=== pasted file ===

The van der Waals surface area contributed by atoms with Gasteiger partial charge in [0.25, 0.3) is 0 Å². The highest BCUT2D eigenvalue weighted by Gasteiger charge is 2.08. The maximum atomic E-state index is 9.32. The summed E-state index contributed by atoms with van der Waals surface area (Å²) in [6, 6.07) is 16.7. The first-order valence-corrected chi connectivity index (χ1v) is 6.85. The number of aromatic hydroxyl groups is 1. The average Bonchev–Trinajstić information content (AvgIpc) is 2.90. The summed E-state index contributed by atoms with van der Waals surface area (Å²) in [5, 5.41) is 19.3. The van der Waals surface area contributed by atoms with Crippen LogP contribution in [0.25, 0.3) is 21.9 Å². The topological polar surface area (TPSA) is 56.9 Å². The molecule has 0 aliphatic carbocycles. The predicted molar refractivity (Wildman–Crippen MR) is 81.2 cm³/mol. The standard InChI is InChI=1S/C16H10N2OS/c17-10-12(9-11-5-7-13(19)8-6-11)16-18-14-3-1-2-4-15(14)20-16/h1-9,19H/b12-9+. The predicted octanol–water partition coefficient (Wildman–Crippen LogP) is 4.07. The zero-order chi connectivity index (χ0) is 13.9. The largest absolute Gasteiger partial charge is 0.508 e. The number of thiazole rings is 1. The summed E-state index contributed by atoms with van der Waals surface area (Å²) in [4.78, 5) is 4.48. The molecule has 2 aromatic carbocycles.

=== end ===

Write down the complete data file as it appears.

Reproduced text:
The van der Waals surface area contributed by atoms with Gasteiger partial charge in [0.25, 0.3) is 0 Å². The highest BCUT2D eigenvalue weighted by Gasteiger charge is 2.08. The maximum atomic E-state index is 9.32. The summed E-state index contributed by atoms with van der Waals surface area (Å²) in [6, 6.07) is 16.7. The first-order valence-corrected chi connectivity index (χ1v) is 6.85. The number of aromatic hydroxyl groups is 1. The average Bonchev–Trinajstić information content (AvgIpc) is 2.90. The summed E-state index contributed by atoms with van der Waals surface area (Å²) in [5, 5.41) is 19.3. The van der Waals surface area contributed by atoms with Crippen LogP contribution in [0.25, 0.3) is 21.9 Å². The topological polar surface area (TPSA) is 56.9 Å². The molecule has 0 aliphatic carbocycles. The predicted molar refractivity (Wildman–Crippen MR) is 81.2 cm³/mol. The standard InChI is InChI=1S/C16H10N2OS/c17-10-12(9-11-5-7-13(19)8-6-11)16-18-14-3-1-2-4-15(14)20-16/h1-9,19H/b12-9+. The predicted octanol–water partition coefficient (Wildman–Crippen LogP) is 4.07. The zero-order chi connectivity index (χ0) is 13.9. The largest absolute Gasteiger partial charge is 0.508 e. The number of thiazole rings is 1. The summed E-state index contributed by atoms with van der Waals surface area (Å²) in [4.78, 5) is 4.48. The molecule has 2 aromatic carbocycles.